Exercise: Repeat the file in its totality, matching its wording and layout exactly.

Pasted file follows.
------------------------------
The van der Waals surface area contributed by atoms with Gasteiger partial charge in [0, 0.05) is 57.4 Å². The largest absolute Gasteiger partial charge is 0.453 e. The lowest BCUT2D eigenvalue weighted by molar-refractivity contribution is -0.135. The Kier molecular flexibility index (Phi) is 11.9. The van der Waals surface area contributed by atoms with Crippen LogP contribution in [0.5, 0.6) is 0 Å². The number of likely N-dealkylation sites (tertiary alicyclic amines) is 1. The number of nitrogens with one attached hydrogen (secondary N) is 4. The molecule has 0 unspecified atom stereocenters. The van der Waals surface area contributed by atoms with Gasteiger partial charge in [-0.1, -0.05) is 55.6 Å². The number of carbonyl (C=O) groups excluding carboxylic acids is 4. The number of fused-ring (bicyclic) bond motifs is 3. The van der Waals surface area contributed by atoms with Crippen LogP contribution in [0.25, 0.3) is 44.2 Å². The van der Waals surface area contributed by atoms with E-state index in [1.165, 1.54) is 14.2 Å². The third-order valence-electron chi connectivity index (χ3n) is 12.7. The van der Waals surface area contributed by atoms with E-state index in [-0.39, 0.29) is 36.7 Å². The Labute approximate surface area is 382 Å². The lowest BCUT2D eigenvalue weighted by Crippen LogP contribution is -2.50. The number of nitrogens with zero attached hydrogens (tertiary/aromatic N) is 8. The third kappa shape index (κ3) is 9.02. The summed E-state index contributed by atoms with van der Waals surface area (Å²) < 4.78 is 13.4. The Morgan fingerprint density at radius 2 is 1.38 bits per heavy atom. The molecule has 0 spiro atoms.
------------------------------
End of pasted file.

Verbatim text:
The van der Waals surface area contributed by atoms with Gasteiger partial charge in [0, 0.05) is 57.4 Å². The largest absolute Gasteiger partial charge is 0.453 e. The lowest BCUT2D eigenvalue weighted by molar-refractivity contribution is -0.135. The Kier molecular flexibility index (Phi) is 11.9. The van der Waals surface area contributed by atoms with Crippen LogP contribution in [0.5, 0.6) is 0 Å². The number of likely N-dealkylation sites (tertiary alicyclic amines) is 1. The number of nitrogens with one attached hydrogen (secondary N) is 4. The molecule has 0 unspecified atom stereocenters. The van der Waals surface area contributed by atoms with Gasteiger partial charge in [-0.1, -0.05) is 55.6 Å². The number of carbonyl (C=O) groups excluding carboxylic acids is 4. The number of fused-ring (bicyclic) bond motifs is 3. The van der Waals surface area contributed by atoms with Crippen LogP contribution in [0.25, 0.3) is 44.2 Å². The van der Waals surface area contributed by atoms with E-state index in [1.165, 1.54) is 14.2 Å². The third-order valence-electron chi connectivity index (χ3n) is 12.7. The van der Waals surface area contributed by atoms with E-state index in [-0.39, 0.29) is 36.7 Å². The Labute approximate surface area is 382 Å². The lowest BCUT2D eigenvalue weighted by Crippen LogP contribution is -2.50. The number of nitrogens with zero attached hydrogens (tertiary/aromatic N) is 8. The third kappa shape index (κ3) is 9.02. The summed E-state index contributed by atoms with van der Waals surface area (Å²) < 4.78 is 13.4. The Morgan fingerprint density at radius 2 is 1.38 bits per heavy atom. The molecule has 0 spiro atoms.